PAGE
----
Takeaway on my splits….I ran my first mile like I was going to run a sub 43 minute 10km.  I want to get to that point again, really I do!  But that obviously hurt me in the miles after.  What would have been ideal is if I could have hit consistent 7:30 splits, but I can’t go back and change that.  I am happy, however, that I was able to reach my goal of being faster than 48 minutes.  I also was able to have a faster pace per mile at this event than I did back a month prior at the Bare Bones 9km.  A farther distance and a faster pace; I’ll take that!  My foot felt strong during the race, and I didn’t have too much pain afterward.  My cardio (and confidence) is what needs to come back.  And it will in time.  I was definitely feeling the ‘race pains’ then next day, but I couldn’t lay around….I had a 15 mile training run for the Goofy Challenge to do, and honestly….it went better than expected!  Countdown to Goofy is beginning NOW!

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After awards with Bob and his daughter Abby

Reflection Post-Election…

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…But nothing to do with politics!

It’s been a couple weeks since my last post, which was about my last race.  In those weeks since, I have been trying to stay away from Twitter, Facebook and the likes….because it always just gets me in trouble.  I was really good up until the night of the election and then I just ugly cried into my beer.  Then I pounded another beer.  And then I believe I made some Facebook comments angrily…..mature.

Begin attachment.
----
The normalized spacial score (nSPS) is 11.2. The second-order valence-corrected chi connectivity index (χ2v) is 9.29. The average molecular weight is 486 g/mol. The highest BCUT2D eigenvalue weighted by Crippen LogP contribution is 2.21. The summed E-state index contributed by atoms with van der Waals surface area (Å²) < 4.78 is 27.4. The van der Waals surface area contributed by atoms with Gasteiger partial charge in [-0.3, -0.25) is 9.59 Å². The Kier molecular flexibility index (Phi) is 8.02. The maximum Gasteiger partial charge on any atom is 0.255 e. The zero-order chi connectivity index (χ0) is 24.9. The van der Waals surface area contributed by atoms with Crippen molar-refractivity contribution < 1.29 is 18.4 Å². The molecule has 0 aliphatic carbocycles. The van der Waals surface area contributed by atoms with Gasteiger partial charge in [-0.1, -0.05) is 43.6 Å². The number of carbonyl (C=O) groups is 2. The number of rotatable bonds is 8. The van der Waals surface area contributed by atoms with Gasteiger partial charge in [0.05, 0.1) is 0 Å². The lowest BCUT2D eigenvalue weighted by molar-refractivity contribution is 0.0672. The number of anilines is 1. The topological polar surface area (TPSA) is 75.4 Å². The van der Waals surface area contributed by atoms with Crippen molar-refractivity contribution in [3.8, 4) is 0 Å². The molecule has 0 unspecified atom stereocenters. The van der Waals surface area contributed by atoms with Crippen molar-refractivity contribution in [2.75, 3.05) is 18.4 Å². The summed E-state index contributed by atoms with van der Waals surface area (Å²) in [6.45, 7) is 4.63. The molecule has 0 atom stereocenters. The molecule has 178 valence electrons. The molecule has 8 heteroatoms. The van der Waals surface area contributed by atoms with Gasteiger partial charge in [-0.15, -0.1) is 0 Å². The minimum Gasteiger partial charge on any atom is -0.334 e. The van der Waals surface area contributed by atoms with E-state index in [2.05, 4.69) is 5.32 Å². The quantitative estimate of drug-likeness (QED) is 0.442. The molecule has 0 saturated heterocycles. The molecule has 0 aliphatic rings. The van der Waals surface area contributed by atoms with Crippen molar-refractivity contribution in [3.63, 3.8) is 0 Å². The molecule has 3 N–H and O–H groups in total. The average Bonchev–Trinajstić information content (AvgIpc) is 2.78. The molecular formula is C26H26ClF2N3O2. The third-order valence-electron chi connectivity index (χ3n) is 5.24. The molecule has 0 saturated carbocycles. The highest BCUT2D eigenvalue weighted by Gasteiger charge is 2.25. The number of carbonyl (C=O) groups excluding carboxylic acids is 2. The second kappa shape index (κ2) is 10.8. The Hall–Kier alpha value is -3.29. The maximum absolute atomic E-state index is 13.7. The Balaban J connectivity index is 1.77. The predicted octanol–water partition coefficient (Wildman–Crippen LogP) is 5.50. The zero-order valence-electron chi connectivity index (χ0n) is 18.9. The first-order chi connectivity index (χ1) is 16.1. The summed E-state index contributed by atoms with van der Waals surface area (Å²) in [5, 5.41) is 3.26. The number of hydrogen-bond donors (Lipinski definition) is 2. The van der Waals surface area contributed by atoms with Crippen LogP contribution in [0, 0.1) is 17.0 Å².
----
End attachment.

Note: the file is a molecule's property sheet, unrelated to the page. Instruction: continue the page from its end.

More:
I had been avoiding Twitter even more, because I was sick of seeing anything election related leading up to the election.  For about the last month I honestly did not tweet as much as I used to.  I get too aggravated seeing things that upset me at my core, and I can’t deal with my anger well.  So, I just cut Twitter off pretty much.

I know I said this wasn’t a post about politics.  It isn’t.  Trust me.  Because I’m done talking about it.  What I said above was necessary, though, because in my absence of Twitter I didn’t connect with the #runchat community as much.  I am not necessarily a huge contributor to the community, but a lot of the people I follow on Twitter are through Runchat.  Many of these people I have never met.  I joined Twitter initially to help spread the word about this blog.  To connect with other runners.  To read more about running.  To find out more information about RunDisney events.  To commiserate with others when I failed to qualify for Boston.  Twice.  To celebrate with others when I finally did qualify!  To be able to be part of #BQChat, and to spread the joy and recount my trip to the 120th Boston Marathon.  I joined Twitter for running.  Not for politics.  It’s just a shame that it had to overtake my Twitter feed for the past bit that it bothered me so much that I needed to just not open it for some time.